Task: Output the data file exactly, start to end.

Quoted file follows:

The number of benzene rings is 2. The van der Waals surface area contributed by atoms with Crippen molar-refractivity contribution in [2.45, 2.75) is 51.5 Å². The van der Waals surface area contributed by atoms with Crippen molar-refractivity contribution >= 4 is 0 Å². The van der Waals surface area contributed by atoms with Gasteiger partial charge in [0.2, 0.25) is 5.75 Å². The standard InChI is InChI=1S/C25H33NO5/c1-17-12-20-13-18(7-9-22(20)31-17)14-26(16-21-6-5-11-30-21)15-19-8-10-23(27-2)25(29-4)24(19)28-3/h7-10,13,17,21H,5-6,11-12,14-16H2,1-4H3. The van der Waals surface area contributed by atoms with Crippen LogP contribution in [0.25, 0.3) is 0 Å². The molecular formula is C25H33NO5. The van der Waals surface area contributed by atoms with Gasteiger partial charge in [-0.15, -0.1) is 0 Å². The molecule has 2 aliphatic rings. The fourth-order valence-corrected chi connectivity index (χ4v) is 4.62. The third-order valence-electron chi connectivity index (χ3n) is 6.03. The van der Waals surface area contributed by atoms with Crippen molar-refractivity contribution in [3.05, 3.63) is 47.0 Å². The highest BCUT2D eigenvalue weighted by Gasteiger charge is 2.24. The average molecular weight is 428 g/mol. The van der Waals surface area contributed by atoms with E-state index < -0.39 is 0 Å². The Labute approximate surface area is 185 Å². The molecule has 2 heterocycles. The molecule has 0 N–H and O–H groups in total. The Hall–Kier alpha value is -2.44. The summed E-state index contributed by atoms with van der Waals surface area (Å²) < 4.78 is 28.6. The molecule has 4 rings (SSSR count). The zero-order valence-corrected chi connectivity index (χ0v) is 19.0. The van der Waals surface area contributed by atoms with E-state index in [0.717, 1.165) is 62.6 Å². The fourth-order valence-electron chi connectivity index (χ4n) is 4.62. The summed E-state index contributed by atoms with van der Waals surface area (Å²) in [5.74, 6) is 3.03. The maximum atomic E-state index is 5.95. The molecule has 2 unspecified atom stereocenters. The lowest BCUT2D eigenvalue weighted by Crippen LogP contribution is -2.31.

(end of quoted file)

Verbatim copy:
The number of benzene rings is 2. The van der Waals surface area contributed by atoms with Crippen molar-refractivity contribution in [2.45, 2.75) is 51.5 Å². The van der Waals surface area contributed by atoms with Crippen molar-refractivity contribution >= 4 is 0 Å². The van der Waals surface area contributed by atoms with Gasteiger partial charge in [0.2, 0.25) is 5.75 Å². The standard InChI is InChI=1S/C25H33NO5/c1-17-12-20-13-18(7-9-22(20)31-17)14-26(16-21-6-5-11-30-21)15-19-8-10-23(27-2)25(29-4)24(19)28-3/h7-10,13,17,21H,5-6,11-12,14-16H2,1-4H3. The van der Waals surface area contributed by atoms with Crippen LogP contribution in [0.25, 0.3) is 0 Å². The molecular formula is C25H33NO5. The van der Waals surface area contributed by atoms with Gasteiger partial charge in [-0.15, -0.1) is 0 Å². The molecule has 2 aliphatic rings. The fourth-order valence-corrected chi connectivity index (χ4v) is 4.62. The third-order valence-electron chi connectivity index (χ3n) is 6.03. The van der Waals surface area contributed by atoms with Crippen molar-refractivity contribution in [3.05, 3.63) is 47.0 Å². The highest BCUT2D eigenvalue weighted by Gasteiger charge is 2.24. The average molecular weight is 428 g/mol. The van der Waals surface area contributed by atoms with E-state index < -0.39 is 0 Å². The Labute approximate surface area is 185 Å². The molecule has 2 heterocycles. The molecule has 0 N–H and O–H groups in total. The Hall–Kier alpha value is -2.44. The summed E-state index contributed by atoms with van der Waals surface area (Å²) < 4.78 is 28.6. The molecule has 4 rings (SSSR count). The zero-order valence-corrected chi connectivity index (χ0v) is 19.0. The van der Waals surface area contributed by atoms with E-state index in [0.717, 1.165) is 62.6 Å². The fourth-order valence-electron chi connectivity index (χ4n) is 4.62. The summed E-state index contributed by atoms with van der Waals surface area (Å²) in [5.74, 6) is 3.03. The maximum atomic E-state index is 5.95. The molecule has 2 unspecified atom stereocenters. The lowest BCUT2D eigenvalue weighted by Crippen LogP contribution is -2.31.